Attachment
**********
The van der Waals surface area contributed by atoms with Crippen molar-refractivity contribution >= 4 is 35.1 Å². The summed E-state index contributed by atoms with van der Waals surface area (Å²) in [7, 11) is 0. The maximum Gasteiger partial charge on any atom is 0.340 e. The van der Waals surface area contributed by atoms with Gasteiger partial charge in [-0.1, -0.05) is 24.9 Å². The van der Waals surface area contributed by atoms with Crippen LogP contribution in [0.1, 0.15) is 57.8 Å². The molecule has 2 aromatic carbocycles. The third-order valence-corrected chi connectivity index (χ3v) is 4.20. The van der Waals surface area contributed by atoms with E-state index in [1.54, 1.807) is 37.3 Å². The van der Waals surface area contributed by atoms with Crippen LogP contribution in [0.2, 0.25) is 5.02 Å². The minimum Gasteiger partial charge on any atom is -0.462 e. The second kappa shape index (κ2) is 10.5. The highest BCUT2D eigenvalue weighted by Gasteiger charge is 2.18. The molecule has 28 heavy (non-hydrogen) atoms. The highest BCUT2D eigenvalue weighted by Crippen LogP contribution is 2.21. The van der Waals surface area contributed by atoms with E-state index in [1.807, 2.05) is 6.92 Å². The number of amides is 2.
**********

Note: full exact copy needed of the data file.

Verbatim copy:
The van der Waals surface area contributed by atoms with Crippen molar-refractivity contribution >= 4 is 35.1 Å². The summed E-state index contributed by atoms with van der Waals surface area (Å²) in [7, 11) is 0. The maximum Gasteiger partial charge on any atom is 0.340 e. The van der Waals surface area contributed by atoms with Gasteiger partial charge in [-0.1, -0.05) is 24.9 Å². The van der Waals surface area contributed by atoms with Crippen LogP contribution in [0.1, 0.15) is 57.8 Å². The molecule has 2 aromatic carbocycles. The third-order valence-corrected chi connectivity index (χ3v) is 4.20. The van der Waals surface area contributed by atoms with E-state index in [1.54, 1.807) is 37.3 Å². The van der Waals surface area contributed by atoms with Crippen LogP contribution in [0.2, 0.25) is 5.02 Å². The minimum Gasteiger partial charge on any atom is -0.462 e. The second kappa shape index (κ2) is 10.5. The highest BCUT2D eigenvalue weighted by Gasteiger charge is 2.18. The molecule has 28 heavy (non-hydrogen) atoms. The highest BCUT2D eigenvalue weighted by Crippen LogP contribution is 2.21. The van der Waals surface area contributed by atoms with E-state index in [1.807, 2.05) is 6.92 Å². The number of amides is 2.